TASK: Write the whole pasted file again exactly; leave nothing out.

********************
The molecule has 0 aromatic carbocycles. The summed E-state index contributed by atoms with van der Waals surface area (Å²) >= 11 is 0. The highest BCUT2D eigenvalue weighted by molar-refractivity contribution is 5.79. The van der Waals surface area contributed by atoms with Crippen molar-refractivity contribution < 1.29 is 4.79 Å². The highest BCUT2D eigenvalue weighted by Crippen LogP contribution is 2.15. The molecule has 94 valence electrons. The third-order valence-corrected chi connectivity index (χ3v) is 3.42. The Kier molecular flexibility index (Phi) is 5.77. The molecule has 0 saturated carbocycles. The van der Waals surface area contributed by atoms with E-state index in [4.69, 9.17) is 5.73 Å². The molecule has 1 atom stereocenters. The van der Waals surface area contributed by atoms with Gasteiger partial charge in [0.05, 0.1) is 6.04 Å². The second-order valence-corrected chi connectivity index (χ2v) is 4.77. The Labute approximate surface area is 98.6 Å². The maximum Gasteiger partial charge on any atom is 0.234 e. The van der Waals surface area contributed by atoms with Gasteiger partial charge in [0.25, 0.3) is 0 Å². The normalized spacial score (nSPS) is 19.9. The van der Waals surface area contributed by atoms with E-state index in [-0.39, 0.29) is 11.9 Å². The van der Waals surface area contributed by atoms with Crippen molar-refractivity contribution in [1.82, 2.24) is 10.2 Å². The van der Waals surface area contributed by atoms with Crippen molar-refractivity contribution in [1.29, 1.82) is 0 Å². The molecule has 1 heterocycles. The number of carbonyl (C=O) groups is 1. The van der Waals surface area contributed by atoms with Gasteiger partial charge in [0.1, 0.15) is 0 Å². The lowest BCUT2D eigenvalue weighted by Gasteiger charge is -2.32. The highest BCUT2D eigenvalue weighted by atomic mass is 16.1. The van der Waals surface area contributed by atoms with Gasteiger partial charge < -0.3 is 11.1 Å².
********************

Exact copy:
The molecule has 0 aromatic carbocycles. The summed E-state index contributed by atoms with van der Waals surface area (Å²) >= 11 is 0. The highest BCUT2D eigenvalue weighted by molar-refractivity contribution is 5.79. The van der Waals surface area contributed by atoms with Crippen molar-refractivity contribution < 1.29 is 4.79 Å². The highest BCUT2D eigenvalue weighted by Crippen LogP contribution is 2.15. The molecule has 94 valence electrons. The third-order valence-corrected chi connectivity index (χ3v) is 3.42. The Kier molecular flexibility index (Phi) is 5.77. The molecule has 0 saturated carbocycles. The van der Waals surface area contributed by atoms with E-state index in [4.69, 9.17) is 5.73 Å². The molecule has 1 atom stereocenters. The van der Waals surface area contributed by atoms with Gasteiger partial charge in [0.05, 0.1) is 6.04 Å². The second-order valence-corrected chi connectivity index (χ2v) is 4.77. The Labute approximate surface area is 98.6 Å². The maximum Gasteiger partial charge on any atom is 0.234 e. The van der Waals surface area contributed by atoms with Gasteiger partial charge in [0.25, 0.3) is 0 Å². The normalized spacial score (nSPS) is 19.9. The van der Waals surface area contributed by atoms with E-state index in [-0.39, 0.29) is 11.9 Å². The van der Waals surface area contributed by atoms with Crippen molar-refractivity contribution in [1.82, 2.24) is 10.2 Å². The van der Waals surface area contributed by atoms with Crippen molar-refractivity contribution in [1.29, 1.82) is 0 Å². The molecule has 1 heterocycles. The number of carbonyl (C=O) groups is 1. The van der Waals surface area contributed by atoms with Gasteiger partial charge in [0.1, 0.15) is 0 Å². The lowest BCUT2D eigenvalue weighted by Gasteiger charge is -2.32. The highest BCUT2D eigenvalue weighted by atomic mass is 16.1. The van der Waals surface area contributed by atoms with Gasteiger partial charge < -0.3 is 11.1 Å².